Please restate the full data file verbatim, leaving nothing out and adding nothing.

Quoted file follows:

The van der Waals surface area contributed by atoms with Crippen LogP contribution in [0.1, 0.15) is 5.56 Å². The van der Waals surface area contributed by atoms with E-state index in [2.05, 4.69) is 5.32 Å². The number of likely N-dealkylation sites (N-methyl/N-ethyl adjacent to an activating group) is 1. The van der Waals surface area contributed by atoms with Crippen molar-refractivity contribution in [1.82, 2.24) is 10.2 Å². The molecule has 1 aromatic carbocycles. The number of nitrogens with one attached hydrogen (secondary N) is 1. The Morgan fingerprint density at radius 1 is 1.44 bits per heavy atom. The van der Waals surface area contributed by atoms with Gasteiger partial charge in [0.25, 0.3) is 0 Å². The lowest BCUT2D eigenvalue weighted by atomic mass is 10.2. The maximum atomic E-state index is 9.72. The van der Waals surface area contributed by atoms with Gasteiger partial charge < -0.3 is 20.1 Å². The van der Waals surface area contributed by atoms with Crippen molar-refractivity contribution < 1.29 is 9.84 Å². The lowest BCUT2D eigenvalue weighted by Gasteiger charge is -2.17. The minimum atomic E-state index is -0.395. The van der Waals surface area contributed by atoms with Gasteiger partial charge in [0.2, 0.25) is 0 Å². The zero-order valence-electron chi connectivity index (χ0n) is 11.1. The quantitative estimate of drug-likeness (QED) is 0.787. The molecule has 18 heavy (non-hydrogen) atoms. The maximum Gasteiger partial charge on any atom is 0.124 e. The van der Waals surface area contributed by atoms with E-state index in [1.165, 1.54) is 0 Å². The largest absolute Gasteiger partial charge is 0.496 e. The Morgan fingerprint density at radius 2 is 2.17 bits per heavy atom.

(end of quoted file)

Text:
The van der Waals surface area contributed by atoms with Crippen LogP contribution in [0.1, 0.15) is 5.56 Å². The van der Waals surface area contributed by atoms with E-state index in [2.05, 4.69) is 5.32 Å². The number of likely N-dealkylation sites (N-methyl/N-ethyl adjacent to an activating group) is 1. The van der Waals surface area contributed by atoms with Crippen molar-refractivity contribution in [1.82, 2.24) is 10.2 Å². The molecule has 1 aromatic carbocycles. The number of nitrogens with one attached hydrogen (secondary N) is 1. The Morgan fingerprint density at radius 1 is 1.44 bits per heavy atom. The van der Waals surface area contributed by atoms with Gasteiger partial charge in [0.25, 0.3) is 0 Å². The lowest BCUT2D eigenvalue weighted by atomic mass is 10.2. The maximum atomic E-state index is 9.72. The van der Waals surface area contributed by atoms with Gasteiger partial charge < -0.3 is 20.1 Å². The van der Waals surface area contributed by atoms with Crippen molar-refractivity contribution < 1.29 is 9.84 Å². The lowest BCUT2D eigenvalue weighted by Gasteiger charge is -2.17. The minimum atomic E-state index is -0.395. The van der Waals surface area contributed by atoms with Gasteiger partial charge in [0.2, 0.25) is 0 Å². The zero-order valence-electron chi connectivity index (χ0n) is 11.1. The quantitative estimate of drug-likeness (QED) is 0.787. The molecule has 18 heavy (non-hydrogen) atoms. The maximum Gasteiger partial charge on any atom is 0.124 e. The van der Waals surface area contributed by atoms with E-state index in [1.165, 1.54) is 0 Å². The largest absolute Gasteiger partial charge is 0.496 e. The Morgan fingerprint density at radius 2 is 2.17 bits per heavy atom.